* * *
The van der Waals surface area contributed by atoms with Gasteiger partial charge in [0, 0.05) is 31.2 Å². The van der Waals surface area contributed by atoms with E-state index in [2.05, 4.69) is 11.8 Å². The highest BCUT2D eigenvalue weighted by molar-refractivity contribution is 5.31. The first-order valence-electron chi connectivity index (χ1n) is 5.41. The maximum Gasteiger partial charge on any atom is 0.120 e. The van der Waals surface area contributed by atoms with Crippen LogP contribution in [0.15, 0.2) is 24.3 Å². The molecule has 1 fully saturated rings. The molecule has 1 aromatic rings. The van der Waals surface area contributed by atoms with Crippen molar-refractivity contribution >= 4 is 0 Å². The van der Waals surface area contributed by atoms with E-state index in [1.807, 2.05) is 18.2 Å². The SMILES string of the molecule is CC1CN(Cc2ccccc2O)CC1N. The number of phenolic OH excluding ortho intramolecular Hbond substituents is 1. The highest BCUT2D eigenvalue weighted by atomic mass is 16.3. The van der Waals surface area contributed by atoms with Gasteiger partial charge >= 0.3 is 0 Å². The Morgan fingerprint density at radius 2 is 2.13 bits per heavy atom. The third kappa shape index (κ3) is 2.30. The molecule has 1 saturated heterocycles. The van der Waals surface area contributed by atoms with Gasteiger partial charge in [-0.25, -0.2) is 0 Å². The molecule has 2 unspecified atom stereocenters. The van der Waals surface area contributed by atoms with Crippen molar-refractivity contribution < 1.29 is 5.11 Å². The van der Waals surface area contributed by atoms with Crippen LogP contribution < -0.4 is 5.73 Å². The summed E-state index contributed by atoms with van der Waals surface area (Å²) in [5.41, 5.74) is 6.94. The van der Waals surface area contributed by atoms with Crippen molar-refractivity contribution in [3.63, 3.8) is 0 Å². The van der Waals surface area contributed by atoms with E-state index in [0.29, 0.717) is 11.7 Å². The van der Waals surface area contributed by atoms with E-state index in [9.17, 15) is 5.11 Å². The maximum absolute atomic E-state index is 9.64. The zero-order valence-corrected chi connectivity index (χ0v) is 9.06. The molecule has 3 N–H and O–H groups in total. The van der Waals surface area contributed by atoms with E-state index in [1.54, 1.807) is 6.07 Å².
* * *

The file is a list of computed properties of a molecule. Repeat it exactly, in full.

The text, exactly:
The van der Waals surface area contributed by atoms with Gasteiger partial charge in [0, 0.05) is 31.2 Å². The van der Waals surface area contributed by atoms with E-state index in [2.05, 4.69) is 11.8 Å². The highest BCUT2D eigenvalue weighted by molar-refractivity contribution is 5.31. The first-order valence-electron chi connectivity index (χ1n) is 5.41. The maximum Gasteiger partial charge on any atom is 0.120 e. The van der Waals surface area contributed by atoms with Crippen LogP contribution in [0.15, 0.2) is 24.3 Å². The molecule has 1 fully saturated rings. The molecule has 1 aromatic rings. The van der Waals surface area contributed by atoms with Crippen molar-refractivity contribution >= 4 is 0 Å². The van der Waals surface area contributed by atoms with E-state index in [1.807, 2.05) is 18.2 Å². The SMILES string of the molecule is CC1CN(Cc2ccccc2O)CC1N. The number of phenolic OH excluding ortho intramolecular Hbond substituents is 1. The highest BCUT2D eigenvalue weighted by atomic mass is 16.3. The van der Waals surface area contributed by atoms with Gasteiger partial charge >= 0.3 is 0 Å². The Morgan fingerprint density at radius 2 is 2.13 bits per heavy atom. The third kappa shape index (κ3) is 2.30. The molecule has 1 saturated heterocycles. The van der Waals surface area contributed by atoms with Gasteiger partial charge in [-0.25, -0.2) is 0 Å². The molecule has 2 unspecified atom stereocenters. The van der Waals surface area contributed by atoms with Crippen molar-refractivity contribution < 1.29 is 5.11 Å². The van der Waals surface area contributed by atoms with Crippen LogP contribution < -0.4 is 5.73 Å². The summed E-state index contributed by atoms with van der Waals surface area (Å²) in [5.41, 5.74) is 6.94. The van der Waals surface area contributed by atoms with Crippen molar-refractivity contribution in [3.63, 3.8) is 0 Å². The van der Waals surface area contributed by atoms with E-state index in [0.29, 0.717) is 11.7 Å². The van der Waals surface area contributed by atoms with E-state index in [9.17, 15) is 5.11 Å². The maximum absolute atomic E-state index is 9.64. The zero-order valence-corrected chi connectivity index (χ0v) is 9.06. The molecule has 3 N–H and O–H groups in total. The van der Waals surface area contributed by atoms with E-state index in [1.54, 1.807) is 6.07 Å².